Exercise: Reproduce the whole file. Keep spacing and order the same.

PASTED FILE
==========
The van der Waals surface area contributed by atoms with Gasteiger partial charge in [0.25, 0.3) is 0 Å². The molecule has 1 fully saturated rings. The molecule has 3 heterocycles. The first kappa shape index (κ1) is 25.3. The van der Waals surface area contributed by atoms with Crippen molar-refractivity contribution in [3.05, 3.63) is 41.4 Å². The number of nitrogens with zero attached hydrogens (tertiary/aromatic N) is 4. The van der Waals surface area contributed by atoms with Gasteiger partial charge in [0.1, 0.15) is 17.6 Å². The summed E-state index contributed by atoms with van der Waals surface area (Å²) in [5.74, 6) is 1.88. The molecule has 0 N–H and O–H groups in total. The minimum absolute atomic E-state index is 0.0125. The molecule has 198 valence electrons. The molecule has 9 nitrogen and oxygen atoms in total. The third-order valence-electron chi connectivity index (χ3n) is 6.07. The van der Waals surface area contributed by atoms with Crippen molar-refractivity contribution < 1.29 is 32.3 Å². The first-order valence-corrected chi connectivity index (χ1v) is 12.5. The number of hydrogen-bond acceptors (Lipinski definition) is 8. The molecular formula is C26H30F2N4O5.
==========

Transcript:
The van der Waals surface area contributed by atoms with Gasteiger partial charge in [0.25, 0.3) is 0 Å². The molecule has 1 fully saturated rings. The molecule has 3 heterocycles. The first kappa shape index (κ1) is 25.3. The van der Waals surface area contributed by atoms with Crippen molar-refractivity contribution in [3.05, 3.63) is 41.4 Å². The number of nitrogens with zero attached hydrogens (tertiary/aromatic N) is 4. The van der Waals surface area contributed by atoms with Gasteiger partial charge in [0.1, 0.15) is 17.6 Å². The summed E-state index contributed by atoms with van der Waals surface area (Å²) in [5.74, 6) is 1.88. The molecule has 0 N–H and O–H groups in total. The minimum absolute atomic E-state index is 0.0125. The molecule has 198 valence electrons. The molecule has 9 nitrogen and oxygen atoms in total. The third-order valence-electron chi connectivity index (χ3n) is 6.07. The van der Waals surface area contributed by atoms with Crippen molar-refractivity contribution < 1.29 is 32.3 Å². The first-order valence-corrected chi connectivity index (χ1v) is 12.5. The number of hydrogen-bond acceptors (Lipinski definition) is 8. The molecular formula is C26H30F2N4O5.